There are 21 actions under this item, and students rate each one on a Likert scale: Never, Sometimes, Often, or Very often.

Action 4d asks students how often they have “worked on a paper or project that required integrating ideas or information from various sources.” This item seems to be the closest the CCSSE comes to asking students about research skills. I don’t think it necessarily refers to traditional research papers  the sources could be course readings provided the instructors, for example  but synthesizing information from sources into a finished product is a skill librarians teach.

This item falls under the “Student Effort” benchmark, so why not go a step further and ask how often students sought help from a library staff member on a paper or project?

An engaged student makes the effort to seek help from available resources on campus; library staff are one of them, so we should be on the CCSSE.

  • Item 12: “How much has your experience at this college contributed to your knowledge, skills, and personal development in the following areas?”

There are 15 different areas under this item, and students rate each one on a Likert scale: Very little, Some, Quite a bit, or Very much.

The areas that most closely align with the skills students develop when they use the library and research might be areas 12e (“Thinking critically and analytically”), 12g (“Using computing and information technology”), or even 12i (“Learning effectively on your own”).

Research skills or information literacy do not show up on the list at all, but this is another area where the library could be added without too much effort. CCSSE could add areas or substitute existing areas with ones such as “Evaluating information sources to determine their credibility” or “Researching a topic using specialized search tools like library catalogs or databases.”

  • Items 13.1 – 13.3: These items ask students about their use and perception of various college services:
    • Item 13.1: “How often do you use the following services at this college?” Answered on a Likert scale: Rarely/Never, Sometimes, or Often
    • Item 13.2: “How satisfied are you with the following services at this college?” Answered on a Likert scale: Not at all, Somewhat, Very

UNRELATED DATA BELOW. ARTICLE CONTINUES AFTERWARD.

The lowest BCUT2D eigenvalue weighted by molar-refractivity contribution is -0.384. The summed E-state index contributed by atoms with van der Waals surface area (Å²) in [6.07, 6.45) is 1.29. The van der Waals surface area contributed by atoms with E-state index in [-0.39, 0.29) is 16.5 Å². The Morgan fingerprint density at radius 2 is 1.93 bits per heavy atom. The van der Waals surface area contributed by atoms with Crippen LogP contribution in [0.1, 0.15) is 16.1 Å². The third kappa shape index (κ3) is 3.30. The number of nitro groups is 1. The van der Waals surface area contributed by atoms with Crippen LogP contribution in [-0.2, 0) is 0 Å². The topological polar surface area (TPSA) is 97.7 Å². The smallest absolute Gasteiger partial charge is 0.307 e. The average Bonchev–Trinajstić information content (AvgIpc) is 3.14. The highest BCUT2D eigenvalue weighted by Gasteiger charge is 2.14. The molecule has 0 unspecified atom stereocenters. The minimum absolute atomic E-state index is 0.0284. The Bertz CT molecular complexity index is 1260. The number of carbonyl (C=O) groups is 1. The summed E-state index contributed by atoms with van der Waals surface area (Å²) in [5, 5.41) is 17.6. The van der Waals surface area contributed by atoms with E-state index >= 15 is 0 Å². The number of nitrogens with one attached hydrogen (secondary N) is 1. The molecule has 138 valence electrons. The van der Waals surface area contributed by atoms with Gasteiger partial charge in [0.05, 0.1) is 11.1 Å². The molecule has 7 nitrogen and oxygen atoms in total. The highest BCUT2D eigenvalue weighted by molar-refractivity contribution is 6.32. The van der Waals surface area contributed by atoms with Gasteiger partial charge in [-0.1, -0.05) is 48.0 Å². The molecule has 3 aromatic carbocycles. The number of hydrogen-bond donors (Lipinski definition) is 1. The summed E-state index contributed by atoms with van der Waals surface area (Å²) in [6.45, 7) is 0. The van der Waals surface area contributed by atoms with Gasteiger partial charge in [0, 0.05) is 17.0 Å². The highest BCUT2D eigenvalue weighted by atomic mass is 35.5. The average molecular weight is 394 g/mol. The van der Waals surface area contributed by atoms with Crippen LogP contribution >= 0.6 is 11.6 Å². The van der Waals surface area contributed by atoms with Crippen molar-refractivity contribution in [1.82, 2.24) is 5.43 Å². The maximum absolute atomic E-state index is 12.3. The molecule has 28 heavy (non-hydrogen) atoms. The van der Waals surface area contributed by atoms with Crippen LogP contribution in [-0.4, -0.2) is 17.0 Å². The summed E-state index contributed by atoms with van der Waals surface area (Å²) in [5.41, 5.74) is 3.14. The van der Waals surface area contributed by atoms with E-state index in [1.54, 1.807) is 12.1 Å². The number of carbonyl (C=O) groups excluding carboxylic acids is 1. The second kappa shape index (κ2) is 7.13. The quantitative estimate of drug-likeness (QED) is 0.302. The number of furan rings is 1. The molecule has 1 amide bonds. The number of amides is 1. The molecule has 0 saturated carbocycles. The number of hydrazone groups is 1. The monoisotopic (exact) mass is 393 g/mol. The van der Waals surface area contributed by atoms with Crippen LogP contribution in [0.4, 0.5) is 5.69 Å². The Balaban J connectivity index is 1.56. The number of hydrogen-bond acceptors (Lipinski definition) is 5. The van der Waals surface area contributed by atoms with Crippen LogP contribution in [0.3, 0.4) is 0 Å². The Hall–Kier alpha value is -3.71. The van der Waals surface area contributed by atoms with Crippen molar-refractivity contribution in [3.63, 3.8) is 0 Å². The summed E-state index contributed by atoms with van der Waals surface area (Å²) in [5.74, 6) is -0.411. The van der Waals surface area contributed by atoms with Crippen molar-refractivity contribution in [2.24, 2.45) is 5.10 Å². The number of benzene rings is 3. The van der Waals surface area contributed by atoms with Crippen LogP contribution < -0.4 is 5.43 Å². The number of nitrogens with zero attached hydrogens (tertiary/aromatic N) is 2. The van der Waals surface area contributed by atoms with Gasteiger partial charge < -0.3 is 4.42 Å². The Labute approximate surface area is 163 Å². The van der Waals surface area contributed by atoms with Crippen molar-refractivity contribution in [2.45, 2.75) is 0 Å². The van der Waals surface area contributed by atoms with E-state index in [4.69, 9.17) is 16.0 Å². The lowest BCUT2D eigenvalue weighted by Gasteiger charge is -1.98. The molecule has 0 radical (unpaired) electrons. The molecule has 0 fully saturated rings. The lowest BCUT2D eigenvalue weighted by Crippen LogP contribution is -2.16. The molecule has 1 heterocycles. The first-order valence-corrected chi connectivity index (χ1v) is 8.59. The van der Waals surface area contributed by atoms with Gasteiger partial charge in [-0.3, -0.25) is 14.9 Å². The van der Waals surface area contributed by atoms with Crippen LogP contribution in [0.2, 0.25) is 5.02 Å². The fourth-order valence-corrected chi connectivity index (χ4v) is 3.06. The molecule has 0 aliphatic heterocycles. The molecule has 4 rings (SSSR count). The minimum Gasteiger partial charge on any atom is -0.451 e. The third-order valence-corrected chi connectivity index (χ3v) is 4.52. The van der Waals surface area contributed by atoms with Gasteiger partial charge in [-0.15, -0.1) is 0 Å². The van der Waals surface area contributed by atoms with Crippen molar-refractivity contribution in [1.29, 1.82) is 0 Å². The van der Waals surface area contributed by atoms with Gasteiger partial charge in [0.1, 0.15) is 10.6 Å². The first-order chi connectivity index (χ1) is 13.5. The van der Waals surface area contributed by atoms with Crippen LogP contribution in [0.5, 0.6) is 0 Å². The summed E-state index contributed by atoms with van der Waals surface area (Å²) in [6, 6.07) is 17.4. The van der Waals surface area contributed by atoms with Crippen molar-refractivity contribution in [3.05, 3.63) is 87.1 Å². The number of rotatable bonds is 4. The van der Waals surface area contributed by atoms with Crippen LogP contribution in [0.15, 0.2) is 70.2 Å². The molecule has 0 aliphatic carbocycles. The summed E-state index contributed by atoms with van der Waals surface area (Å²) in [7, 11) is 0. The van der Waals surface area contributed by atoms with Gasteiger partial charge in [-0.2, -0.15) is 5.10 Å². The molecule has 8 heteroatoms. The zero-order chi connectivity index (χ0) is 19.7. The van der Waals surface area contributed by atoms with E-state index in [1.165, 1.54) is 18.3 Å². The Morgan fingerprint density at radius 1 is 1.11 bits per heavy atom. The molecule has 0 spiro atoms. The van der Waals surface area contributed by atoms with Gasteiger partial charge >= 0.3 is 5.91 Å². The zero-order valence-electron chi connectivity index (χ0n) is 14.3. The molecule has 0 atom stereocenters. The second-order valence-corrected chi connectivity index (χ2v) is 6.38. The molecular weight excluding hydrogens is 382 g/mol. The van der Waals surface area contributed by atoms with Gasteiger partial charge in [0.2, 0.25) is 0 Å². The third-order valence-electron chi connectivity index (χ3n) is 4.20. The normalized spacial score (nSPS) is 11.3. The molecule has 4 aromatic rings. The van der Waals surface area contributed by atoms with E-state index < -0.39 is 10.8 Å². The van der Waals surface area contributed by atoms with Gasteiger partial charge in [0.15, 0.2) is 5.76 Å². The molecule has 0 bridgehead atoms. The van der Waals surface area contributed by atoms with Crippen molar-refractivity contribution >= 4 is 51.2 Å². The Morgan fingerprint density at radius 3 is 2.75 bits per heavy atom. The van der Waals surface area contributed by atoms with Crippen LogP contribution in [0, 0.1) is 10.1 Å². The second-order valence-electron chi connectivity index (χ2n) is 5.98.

• Item 13.3 asks, “How important are the following services to you at this college?” Answered on a Likert scale: Not at all, Somewhat, Very

There are 11 services listed in these items, and I include the complete list here to note the range of services students are asked to consider:

    • Academic advising/planning
    • Career counseling
    • Job placement assistance
    • Peer or other tutoring
    • Skill labs (writing, math, etc.)
    • Child care
    • Financial aid advising
    • Computer lab
    • Student organizations
    • Transfer credit assistance
    • Services to students with disabilities

I know libraries aren’t considered a student service in the same way counseling and advising are, but some of these services overlap with the library. My library was recently renovated according to a Learning Commons model, so all of our peer tutoring areas (two of which are a Writing Center and a Math Lab) are in the library. I’m sure some students use the library as a computer lab, as well  we probably have the largest number of computers on campus, second only to the “real” computer lab one building over. When computer labs and skill labs and tutoring centers are located in the library, where do we draw boundaries between using a lab and using the library? And do our students draw the same boundaries? What would it take to add “Reference Services” or “Library” to this list?

Not surprisingly, it takes a lot of effort and a lot of time to change the CCSSE to incorporate the library. While individual colleges can add items, that can’t be a permanent solution, for a couple of reasons.

First, it is very expensive to add items  prohibitively so, for many colleges. Second, and even more important, we can’t tell much if we’re the only college in the cohort asking the question. Without benchmarks and other colleges’ data, we can’t tell how we stack up against other institutions. If 33% of my college’s students report having consulted a reference librarian for a project or paper, I can’t know if that’s relatively more or fewer than other colleges if they’re not asking the same thing.

So if we want the CCSSE to incorporate questions about the library, we’re going to need the entire instrument to be redesigned to accommodate them. Luckily, that redesign is coming  and librarians have a chance to get involved. I’ll describe past efforts and future opportunities for input on the CCSSE in my next post.